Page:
The Beat Goes On: Our Review of ‘Let There Be Drums’

Posted in Theatrical by - November 25, 2022
The Beat Goes On: Our Review of ‘Let There Be Drums’

The new documentary Let There Be Drums is an introspective examination of the integral part of a band. And that member who plays that integral part is the drummer. It examines the struggles many of them face. The same goes for the impact they have on their family, and the unifying nature of a good beat.

Behind the camera, serving as the film’s director and driving creative force is Justin Kreutzmann. He’s the son of legendary Grateful Dead drummer, Bill Kreutzmann. Consequently, the film gives us a bit of an exploration of the Dead. After all, it’s Kreutzmann’s entry point into the subject matter, growing up with a famous father who did his share of touring and addictive habits.

From there the camera turns its rather compassionate eye to a number of world-famous drummers from bands across the world. (However, there was one glaring error as Canadians could testify to). It explores their relationship with not only the music but the drive behind what drew them to their kits in the first place.

There are confrontations with past demons, as tragedies, like those of Keith Moon and John Bonham, are explored. We are invited into the journeys of the Dead, The Who, Zeppelin, The Doors. It also invites us to the journeys of The Police, No Doubt, Guns and Roses, and more. Drummers honouring those who came before, those who influenced them, while recognizing their own contributions and flaws.

At its heart, Kreutzmann’s documentary is an honest look at familial relationships without playing to oversentimentality. He keeps an even beat. He recognizes and explores the difference between public and private personas. The same goes with the way he respects the variety of styles, and the inherent beauty of percussion.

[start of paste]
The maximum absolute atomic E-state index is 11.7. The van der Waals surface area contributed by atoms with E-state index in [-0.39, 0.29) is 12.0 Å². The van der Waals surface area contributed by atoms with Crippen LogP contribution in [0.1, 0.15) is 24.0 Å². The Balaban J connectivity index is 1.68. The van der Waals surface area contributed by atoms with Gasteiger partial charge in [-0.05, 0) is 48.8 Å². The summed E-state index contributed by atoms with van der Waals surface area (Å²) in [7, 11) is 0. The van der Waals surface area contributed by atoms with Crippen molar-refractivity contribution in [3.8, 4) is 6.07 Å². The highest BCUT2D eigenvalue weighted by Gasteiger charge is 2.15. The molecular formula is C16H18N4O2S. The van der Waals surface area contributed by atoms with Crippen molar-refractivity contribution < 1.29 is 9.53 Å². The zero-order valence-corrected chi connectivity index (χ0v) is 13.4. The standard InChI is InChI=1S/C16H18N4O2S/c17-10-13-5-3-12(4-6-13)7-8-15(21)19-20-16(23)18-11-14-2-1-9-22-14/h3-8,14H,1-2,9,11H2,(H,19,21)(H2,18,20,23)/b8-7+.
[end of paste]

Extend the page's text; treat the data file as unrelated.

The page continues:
With family movie reels, concert excerpts, and honest interviews, Kreutzmann lays out iconic names and faces. It humanizes them, laying bare their pain, their flaws, and their loves. Tthere are no stunning revelations here. But the gentle pulsing rhythm of the human heart drives the beat of Kreutzmann’s film and illustrates the unique expression of shared experiences that is the drummer.

Some interviews and clips only hint at what more we could have learned, but Kreutzmann cements his narrative in his and his father’s experiences in and around The Grateful Dead. You might not be a Dead fan (and I never was). But gives a fascinating glimpse of human beings trying to make a connection with one another through a beat that can move the world.

Cue up a playlist, grab your sticks, and check out Let There Be Drums, which opens here in Canada on the 25th.

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TD Rideout has been a movie fan since the moment he first encountered Bruce the Shark in 1975. As passionate about cinema as he is popcorn movies, his film education is a continuing journey of classics new and old. He is at his most comfortable with a book, a drink, his partner and his dog.
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